Not so long ago, Philip Pullman, the agnostic author, published an apocryphal retelling of Jesus’ life, The Good Man Jesus and the Scoundrel Christ. This book vividly expresses the scandal of such radical compassion. Jesus is presented as having a twin brother, simply called ‘Christ’, who follows him around the Palestinian countryside, interpreting his teachings and his actions. He is particularly shocked at Jesus’ teaching about God’s compassion and grace. The parables Jesus tells (the good Samaritan, the prodigal son, the lost sheep, the great feast, and so on) describe a universal love that is arbitrary and undeserved, almost like a lottery, and the twin brother believes that this is simply a ‘horrible’ way of viewing love. Furthermore, Jesus’ lifestyle reflects this ‘unfair’ concept of love. He mixes with undesirables like tax collectors and prostitutes, he claims to be ushering in a time of compassion by announcing the coming kingdom of God, and he condemns much of what was considered as virtue at the time. In Pullman’s tale, the whole situation seriously disturbs the scoundrel ‘Christ’, and so he completely rejects his twin brother as naive and delusional. Yet it is this very attitude that is the crux of both the teachings and the actions of the Jesus that we Christians follow – an uncompromising, self-giving, unconditional compassion that transcends religious, political or ethnic differences. ‘What is needed is a radicalism that leads beyond both the right and left,’ writes Jim Wallis, the Christian political activist who serves as spiritual advisor to Barack Obama, ‘that radicalism that can be found in the gospel which is neither liberal nor conservative but fully compassionate.’
Compassion should therefore be at the very centre of the life of every Christian, rather than at the periphery. We should be championing it to our children and teaching it in our schools above the desire for success and achievement. Albert Schweitzer argued that children have a basic capacity for compassion, which needs to be nurtured if it is to grow and thrive. Furthermore, once compassion is fostered in our children and in ourselves, we would more than likely see a snowball effect, as people ‘pay it forward’, as the film of that name put it. The more we give, the more others (and often ourselves) will receive in return. Individuals, communities and societies are thus enlivened and brought hope through this process. Like ripples on a pond, our compassion will have far-reaching effects on far more people than we realize. ‘If money goes, money comes,’ claimed Dr Aziz in E. M. Forster’s A Passage to India, ‘if money stays, death comes.’ Our faith does not remain behind stained-glass windows, where its pious and sanctimonious character confirms itself as irrelevant and trivial. Rather, we give ourselves joyously in radical compassionate love for others, as we act, in the words of Etty Hillesum who died at Auschwitz, ‘as a balm for all wounds’.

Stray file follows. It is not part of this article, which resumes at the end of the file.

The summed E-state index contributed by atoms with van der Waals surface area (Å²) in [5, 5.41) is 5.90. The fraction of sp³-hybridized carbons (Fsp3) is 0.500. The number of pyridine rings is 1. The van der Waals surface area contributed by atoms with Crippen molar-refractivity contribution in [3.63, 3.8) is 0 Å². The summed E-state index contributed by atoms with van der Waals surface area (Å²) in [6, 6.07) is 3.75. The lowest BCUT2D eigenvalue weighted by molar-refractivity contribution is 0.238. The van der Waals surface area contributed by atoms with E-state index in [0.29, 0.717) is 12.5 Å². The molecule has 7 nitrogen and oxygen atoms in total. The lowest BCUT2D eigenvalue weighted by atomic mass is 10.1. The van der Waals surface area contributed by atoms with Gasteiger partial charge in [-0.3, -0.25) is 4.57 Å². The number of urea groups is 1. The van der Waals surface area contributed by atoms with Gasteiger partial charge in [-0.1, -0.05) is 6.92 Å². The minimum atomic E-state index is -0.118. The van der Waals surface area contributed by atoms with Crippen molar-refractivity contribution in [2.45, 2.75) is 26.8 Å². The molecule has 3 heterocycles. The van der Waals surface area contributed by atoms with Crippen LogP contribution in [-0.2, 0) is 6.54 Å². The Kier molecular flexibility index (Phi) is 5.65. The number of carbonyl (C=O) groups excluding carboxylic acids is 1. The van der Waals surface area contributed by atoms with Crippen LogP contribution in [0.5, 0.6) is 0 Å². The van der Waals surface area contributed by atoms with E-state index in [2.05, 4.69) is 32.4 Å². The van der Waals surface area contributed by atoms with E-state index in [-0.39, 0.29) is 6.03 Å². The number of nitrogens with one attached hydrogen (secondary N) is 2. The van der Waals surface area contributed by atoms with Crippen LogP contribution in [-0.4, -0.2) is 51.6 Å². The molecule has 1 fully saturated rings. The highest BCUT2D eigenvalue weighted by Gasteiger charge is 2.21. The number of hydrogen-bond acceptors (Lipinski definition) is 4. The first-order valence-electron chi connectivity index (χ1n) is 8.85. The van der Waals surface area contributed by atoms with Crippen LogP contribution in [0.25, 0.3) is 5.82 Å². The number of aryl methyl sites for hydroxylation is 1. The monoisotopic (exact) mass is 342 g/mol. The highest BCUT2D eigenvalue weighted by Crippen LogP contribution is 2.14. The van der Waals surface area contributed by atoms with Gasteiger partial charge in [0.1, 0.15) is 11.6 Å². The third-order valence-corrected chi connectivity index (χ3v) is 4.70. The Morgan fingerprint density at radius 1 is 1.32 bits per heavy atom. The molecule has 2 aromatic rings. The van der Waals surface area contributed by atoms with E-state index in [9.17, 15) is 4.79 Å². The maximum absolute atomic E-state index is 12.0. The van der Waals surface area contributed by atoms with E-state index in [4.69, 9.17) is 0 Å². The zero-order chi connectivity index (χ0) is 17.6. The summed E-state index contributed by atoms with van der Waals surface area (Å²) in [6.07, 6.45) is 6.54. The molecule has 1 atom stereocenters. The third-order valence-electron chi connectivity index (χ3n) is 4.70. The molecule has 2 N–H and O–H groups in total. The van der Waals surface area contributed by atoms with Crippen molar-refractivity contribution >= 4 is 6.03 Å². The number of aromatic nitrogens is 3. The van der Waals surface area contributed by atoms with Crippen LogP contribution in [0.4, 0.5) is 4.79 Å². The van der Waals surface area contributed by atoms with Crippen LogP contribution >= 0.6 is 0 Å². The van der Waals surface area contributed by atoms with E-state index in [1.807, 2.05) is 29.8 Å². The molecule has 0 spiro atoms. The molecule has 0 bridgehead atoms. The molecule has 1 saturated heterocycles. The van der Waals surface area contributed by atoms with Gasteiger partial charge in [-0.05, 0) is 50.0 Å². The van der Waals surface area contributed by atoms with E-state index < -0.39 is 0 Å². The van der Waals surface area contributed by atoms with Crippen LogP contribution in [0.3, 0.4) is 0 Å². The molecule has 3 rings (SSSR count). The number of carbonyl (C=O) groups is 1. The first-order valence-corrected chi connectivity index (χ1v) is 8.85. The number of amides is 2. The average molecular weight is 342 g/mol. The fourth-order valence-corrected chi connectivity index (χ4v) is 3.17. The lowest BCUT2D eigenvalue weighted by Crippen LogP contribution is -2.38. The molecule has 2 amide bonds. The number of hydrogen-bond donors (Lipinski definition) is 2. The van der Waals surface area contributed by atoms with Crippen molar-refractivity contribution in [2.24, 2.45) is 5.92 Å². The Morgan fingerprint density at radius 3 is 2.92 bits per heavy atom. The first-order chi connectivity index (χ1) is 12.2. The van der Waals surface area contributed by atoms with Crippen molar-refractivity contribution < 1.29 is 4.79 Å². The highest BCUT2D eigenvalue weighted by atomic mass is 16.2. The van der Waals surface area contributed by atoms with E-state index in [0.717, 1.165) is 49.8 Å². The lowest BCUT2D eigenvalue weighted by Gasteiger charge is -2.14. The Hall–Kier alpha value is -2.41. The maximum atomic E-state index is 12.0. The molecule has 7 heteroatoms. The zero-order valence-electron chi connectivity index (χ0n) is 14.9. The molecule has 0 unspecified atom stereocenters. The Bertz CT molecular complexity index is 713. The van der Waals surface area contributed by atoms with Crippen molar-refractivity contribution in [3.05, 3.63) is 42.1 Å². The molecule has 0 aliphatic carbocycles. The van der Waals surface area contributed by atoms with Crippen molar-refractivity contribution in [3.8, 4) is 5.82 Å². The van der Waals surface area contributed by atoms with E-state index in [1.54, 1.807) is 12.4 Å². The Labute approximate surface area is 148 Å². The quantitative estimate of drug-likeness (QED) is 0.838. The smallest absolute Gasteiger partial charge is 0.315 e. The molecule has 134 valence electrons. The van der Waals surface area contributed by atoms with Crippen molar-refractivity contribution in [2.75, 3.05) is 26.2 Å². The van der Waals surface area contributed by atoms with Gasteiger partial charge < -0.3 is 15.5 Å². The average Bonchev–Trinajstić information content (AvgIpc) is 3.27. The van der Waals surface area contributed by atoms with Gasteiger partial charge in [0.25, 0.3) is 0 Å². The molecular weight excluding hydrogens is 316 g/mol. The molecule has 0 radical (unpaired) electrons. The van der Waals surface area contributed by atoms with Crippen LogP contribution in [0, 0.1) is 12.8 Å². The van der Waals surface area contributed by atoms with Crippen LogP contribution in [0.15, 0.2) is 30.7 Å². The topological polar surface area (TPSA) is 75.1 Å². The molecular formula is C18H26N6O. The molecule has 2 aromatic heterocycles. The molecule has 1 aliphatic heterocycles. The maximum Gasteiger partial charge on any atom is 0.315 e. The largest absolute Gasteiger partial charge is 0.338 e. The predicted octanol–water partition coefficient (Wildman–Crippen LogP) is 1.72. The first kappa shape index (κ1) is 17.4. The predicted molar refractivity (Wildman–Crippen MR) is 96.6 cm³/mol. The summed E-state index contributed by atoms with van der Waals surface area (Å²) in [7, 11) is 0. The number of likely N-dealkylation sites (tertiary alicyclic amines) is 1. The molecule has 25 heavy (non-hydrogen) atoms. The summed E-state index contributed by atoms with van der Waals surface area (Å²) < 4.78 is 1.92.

For more on this theme, see chapter 5 “Radical Compassion” in The Compassion Quest.
- “Jesus, do you hate me?” Gay Marriage, the Church and Compassion
- Crime and Compassion: Does Mick Philpott deserve any compassion?
- “Everything terrible is something that needs our love”: Some thoughts on Margaret Thatcher and compassion
- “Get down off the cross Jesus, we could use the wood!”: Speaking for those with no voice